CERC allows Power Exchanges to charge a transaction fee up to the ceiling limit of 2 paisa/kWh from either party to the transaction
In the recent decision dated 05.04.2023 in Petition Nos. 143/MP/2022, 178/MP/2022 and 88/MP/2022, the Central Electricity Regulatory Commission (‘CERC’) allowed the Power Exchanges to charge a transaction fee up to the ceiling limit of 2 paisa/kWh from either party to the transaction under Regulation 23 of the Central Electricity Regulatory Commission (Power Market) Regulations, 2021 (‘PMR Regulations, 2021’). Emphasising that a differential transaction fee for different Power Exchanges on the basis of the volume traded may distort competition more than promoting it, the CERC upheld the flexibility of fixation of transaction fee so long as it is within the ceiling limit of 2 paisa/kWh from each party.
Regulation 12(3) of the recently notified PMR Regulations, 2021 required Power Exchanges to realign their Byelaws, Rules and Business Rules. In terms of the afore-mentioned provision, Indian Energy Exchange Limited (‘IEX’) filed Petition Nos. 46/MP/2022 and 143/MP/2022 seeking an approval of transaction fee of up to 2 paisa/kWh from either party to the transaction for the contracts covered under Clause (1) to (3) of Regulation 5 of the Power Market Regulations, 2021.
SUBMISSIONS OF IEX
IEX submitted that Section 66 of the Electricity Act, 2003 promotes the development of power market and does not envisage deep regulatory functions to be undertaken by the Appropriate Commission. Regulation 23 of the PMR Regulations, 2021 only sets a ceiling limit of 2 paisa/kWh on the transaction fee to be charged from either party to the transaction and thereby allows requisite flexibility to decide the terms and conditions of the transaction fee to the Power Exchange.
Micromanaging determination of transaction fees is antithetical to the spirit of competition. The voluntary nature of the power market fosters a healthy competition among the Power Exchanges. It is attributable to such competition that the prices discovered in the Power Exchange platforms have consistently been lower than the other avenues available in the market.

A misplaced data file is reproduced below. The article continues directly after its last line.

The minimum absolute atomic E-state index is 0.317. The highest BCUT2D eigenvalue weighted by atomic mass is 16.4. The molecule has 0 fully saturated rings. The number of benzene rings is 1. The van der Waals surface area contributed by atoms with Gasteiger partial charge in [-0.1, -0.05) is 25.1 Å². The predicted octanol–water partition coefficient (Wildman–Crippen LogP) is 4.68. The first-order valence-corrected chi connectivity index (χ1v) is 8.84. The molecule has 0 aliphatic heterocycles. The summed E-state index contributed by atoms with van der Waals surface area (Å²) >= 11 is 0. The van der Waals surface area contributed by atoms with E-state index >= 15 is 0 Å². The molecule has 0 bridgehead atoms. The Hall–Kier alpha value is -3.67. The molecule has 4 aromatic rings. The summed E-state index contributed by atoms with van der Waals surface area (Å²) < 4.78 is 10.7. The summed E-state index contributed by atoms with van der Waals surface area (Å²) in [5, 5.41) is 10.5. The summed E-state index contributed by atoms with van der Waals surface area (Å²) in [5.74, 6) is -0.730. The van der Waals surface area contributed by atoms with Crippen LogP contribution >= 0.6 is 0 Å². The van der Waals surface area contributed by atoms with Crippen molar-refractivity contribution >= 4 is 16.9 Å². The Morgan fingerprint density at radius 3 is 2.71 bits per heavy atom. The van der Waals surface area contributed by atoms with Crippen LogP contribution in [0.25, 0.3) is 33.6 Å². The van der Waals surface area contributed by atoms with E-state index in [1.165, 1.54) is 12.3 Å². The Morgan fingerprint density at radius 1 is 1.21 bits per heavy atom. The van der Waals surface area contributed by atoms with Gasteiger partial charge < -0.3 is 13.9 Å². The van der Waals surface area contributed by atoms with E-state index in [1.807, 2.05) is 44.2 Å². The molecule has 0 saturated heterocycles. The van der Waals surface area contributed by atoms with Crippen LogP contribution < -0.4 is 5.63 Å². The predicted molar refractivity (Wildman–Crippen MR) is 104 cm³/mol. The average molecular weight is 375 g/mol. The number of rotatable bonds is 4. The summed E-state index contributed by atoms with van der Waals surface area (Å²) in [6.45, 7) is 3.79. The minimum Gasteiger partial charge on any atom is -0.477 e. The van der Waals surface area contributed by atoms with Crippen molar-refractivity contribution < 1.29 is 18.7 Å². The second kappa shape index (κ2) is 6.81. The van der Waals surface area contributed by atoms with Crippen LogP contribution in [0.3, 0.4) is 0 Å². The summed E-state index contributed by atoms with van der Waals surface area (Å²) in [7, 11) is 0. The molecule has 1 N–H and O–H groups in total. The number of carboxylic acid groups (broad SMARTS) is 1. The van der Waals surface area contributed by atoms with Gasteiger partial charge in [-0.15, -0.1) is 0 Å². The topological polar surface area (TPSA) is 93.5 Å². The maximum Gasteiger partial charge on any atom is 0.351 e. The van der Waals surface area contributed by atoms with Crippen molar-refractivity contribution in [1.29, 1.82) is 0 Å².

While IEX acknowledged that it has a greater market share in comparison to the other platforms, it is a fact that reduction in the ceiling limit of transaction fees will create entry barriers and stifle competition in the power market.
Over the years, Power Exchanges have generated a substantial economic surplus which has resulted in an overall cost saving to the buyers.
In so far as the Power Exchanges are providing a much higher value to the market participants in terms of offering a neutral & transparent automated platform as compared to the Trading Licensees, the Power Exchanges should also be eligible to a transaction fee of 2 paisa/kWh from either party to the transaction.
SUBMISSIONS OF THE ASSOCIATION OF POWER PRODUCERS
A correct interpretation of Regulation 23 provides for the regulation of transaction fee by the CERC and an evaluation of the proposal of Power Exchanges while granting approval of the transaction fee.
IEX does not provide any justification or basis for arriving at the transaction fee of 2 paisa/kWh from either party to the transaction. The savings purportedly made by the Power Exchanges is notional, and therefore, irrelevant in the determination of transaction fee.
Further, in view of the substantial increase in the volume of power traded on the Power Exchanges, the current level of transaction fees needs to be revised downwardly so as to protect the interest of the consumers and avoid any additional burden on the cost of power.
ANALYSIS OF THE CERC
The CERC held that any change in the transaction fee might hurt competition rather than promoting it, and any reduction in the ceiling limit of transaction fee would create entry barriers for prospective entrants and also make the Power market less sustainable for the smaller Power Exchanges. Moreover, a differential determination of transaction fee based on the power traded on the Power Exchange will distort participation, resulting in inequitable incentives to a few Power Exchanges.
While appreciating the changing trend in the price and consequent demand and supply of power, the CERC also noted that imposition of price caps across all market segments in the Power Exchanges has been undertaken in view of protection of consumer interest objective of the Electricity Act, 2003.
ORDER PASSED BY CERC
In view of the above, the CERC allowed the Power Exchanges, including IEX, to charge a transaction fee of up to the ceiling of 2 paisa/kWh from either party to the transaction. Thereafter, the CERC also directed its staff to prepare a discussion paper on factors affecting transaction fee after examining the aspects of risks involves in Power Exchange Operations, international best practices, etc.